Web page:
Mark Laurent the chief counsel emails me: When you get a chance, come up to my office.
Am I in trouble? Whatever Laurent wants, it's the kind of thing he can't or won't talk about over company email. I mentally go over the list of what that could mean while I head down into the depths of Stores to fill out carbon copy paperwork to borrow a modem. All the latest toys at our fingertips and what I really need now is a dialup modem. The guy working the desk looks at me funny, like he knows something I don't, and I catch myself second-guessing my whole method even though I haven't mentioned the details to him.
Is Laurent making me testify at someone's LOVEINT hearing?
I'd do it. Stalkers get jail time.
What if he found out I was—am—Anonymous?
When I get back to my desk this hipster girl, the type to carry a flip phone, is leaning on the back of my chair, waiting for me. Her badge color says cryptography and her perfect makeup says new enough to be trying to impress. She holds out a Rugby 4 to me, then retracts her hand.
"For Alex Hart?" she asks.
Yeah, okay. I can't blame her for wanting to know or wanting to feel like a hero. I nod.
She hands me the phone. "No firmware changes, no taking it apart. It’s not from Stores; it’s mine.”
She should know better. Hardware that’s been in other hands is good as rekt.
"Nope. No changes. Thanks—"Her badge says Brooke Kinman. "Brooke. I'll remember." I give her a facsimile of a confident smile. Washington wasta. Two years ago I was her, or at least I would have been if I were skinny and blonde.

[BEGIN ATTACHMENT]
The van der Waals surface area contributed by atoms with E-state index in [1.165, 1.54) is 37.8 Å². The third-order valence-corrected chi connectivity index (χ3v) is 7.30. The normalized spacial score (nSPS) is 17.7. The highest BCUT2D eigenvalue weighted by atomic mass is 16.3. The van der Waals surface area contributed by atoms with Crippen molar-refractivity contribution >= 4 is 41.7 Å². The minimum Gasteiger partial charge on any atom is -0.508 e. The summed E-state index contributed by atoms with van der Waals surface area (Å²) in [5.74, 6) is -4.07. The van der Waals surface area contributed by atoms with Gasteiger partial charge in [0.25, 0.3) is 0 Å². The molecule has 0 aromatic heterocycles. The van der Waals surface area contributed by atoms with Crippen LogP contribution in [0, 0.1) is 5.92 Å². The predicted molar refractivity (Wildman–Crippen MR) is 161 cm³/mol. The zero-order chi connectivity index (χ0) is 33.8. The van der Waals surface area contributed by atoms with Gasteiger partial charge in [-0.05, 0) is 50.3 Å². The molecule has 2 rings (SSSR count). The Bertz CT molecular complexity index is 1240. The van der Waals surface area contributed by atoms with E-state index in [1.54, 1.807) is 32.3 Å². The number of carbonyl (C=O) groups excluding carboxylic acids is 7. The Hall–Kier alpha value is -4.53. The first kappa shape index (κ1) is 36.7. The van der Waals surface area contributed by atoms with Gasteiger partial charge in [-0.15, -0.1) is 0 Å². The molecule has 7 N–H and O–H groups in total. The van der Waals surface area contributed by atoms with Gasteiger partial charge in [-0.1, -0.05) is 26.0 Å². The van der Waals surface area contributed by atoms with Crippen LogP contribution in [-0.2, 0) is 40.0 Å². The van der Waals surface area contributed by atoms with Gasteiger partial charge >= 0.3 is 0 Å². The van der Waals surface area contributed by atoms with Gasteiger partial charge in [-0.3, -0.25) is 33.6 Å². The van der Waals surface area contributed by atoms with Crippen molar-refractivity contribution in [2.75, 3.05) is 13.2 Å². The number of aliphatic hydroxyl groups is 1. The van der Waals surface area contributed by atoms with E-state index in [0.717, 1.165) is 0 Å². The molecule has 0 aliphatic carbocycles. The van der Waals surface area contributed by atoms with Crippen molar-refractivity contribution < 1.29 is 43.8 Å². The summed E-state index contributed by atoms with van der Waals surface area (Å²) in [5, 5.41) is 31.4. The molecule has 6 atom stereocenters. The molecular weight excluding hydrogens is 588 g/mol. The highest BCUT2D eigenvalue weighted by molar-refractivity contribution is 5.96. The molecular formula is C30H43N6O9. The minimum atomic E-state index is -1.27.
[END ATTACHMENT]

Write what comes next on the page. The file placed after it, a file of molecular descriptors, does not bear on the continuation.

She hovers and waits with me until Ankara Station calls me back. With a phone like Felice's, and ATDT commands issued to my dialup modem, I measure the time delay between call initiation to this phone from a public switch telephone line and the moment it actually rings. Dad was an old-school phone phreaker. It's the kind of thing he would have done—destructive thought pattern. Stop. Run script.
I'm looking for the paging channel request on the PCCH, the broadcast downlink channel all cell phones listen for, to the handset. Mean delay 8.8 seconds, median 7.0 seconds, standard deviation 4.5. 5 seconds ensures the paging signal has consistently been sent. It can't be long enough for the handset to ring or his kidnappers will know what I'm doing.
"I'm sending it," I tell my counterpart at Ankara Station. "Tell me what you get."
I send the command to Hart's phone and count. 5...6...disconnect. Paging signal sent.
"I see it," says the male voice on the other side of the world, "I've got a shortlist of IMSIs for you; do it again."
There it is. Now we have an IMSI for Felice's phone and we can track the hardware instead of the number. We know what tower his phone is listening to, and I can hear the officer on the other end summon someone and pass the information along.
Twenty plus hours after his kidnapping, what are the odds it's still with him?
"Okay next trick," I say. Just in case Ankara Station can't get to him fast enough or they leave the phone on but ditch it somewhere. "Who's with him?"
We can see who's on the same base station transceiver as him, but that only gets us a long list.
Kolda, impatient, calls back on the other line. I recognize the prefix as a White House line. "What have you got for me?"
"I've got a list to work with—"
"The President is under pressure to give a statement. Give me more than that, even if he can't say it on television. This one's a career maker, Khoury."
Cold-hearted bureaucratic bastard. "We've got IMSIs; I'll see if any of them are people we've collected from before, but I can't promise you—"
"I'll spin it. Call me," he snaps. "Even if I'm still in the briefing."
"Yessir." I get the feeling if I don't deliver it'll be time to polish my resume. For government contractors I DDoSed when I was a kid. No one else would touch a guilty domestic spy with a 40-cubit pole.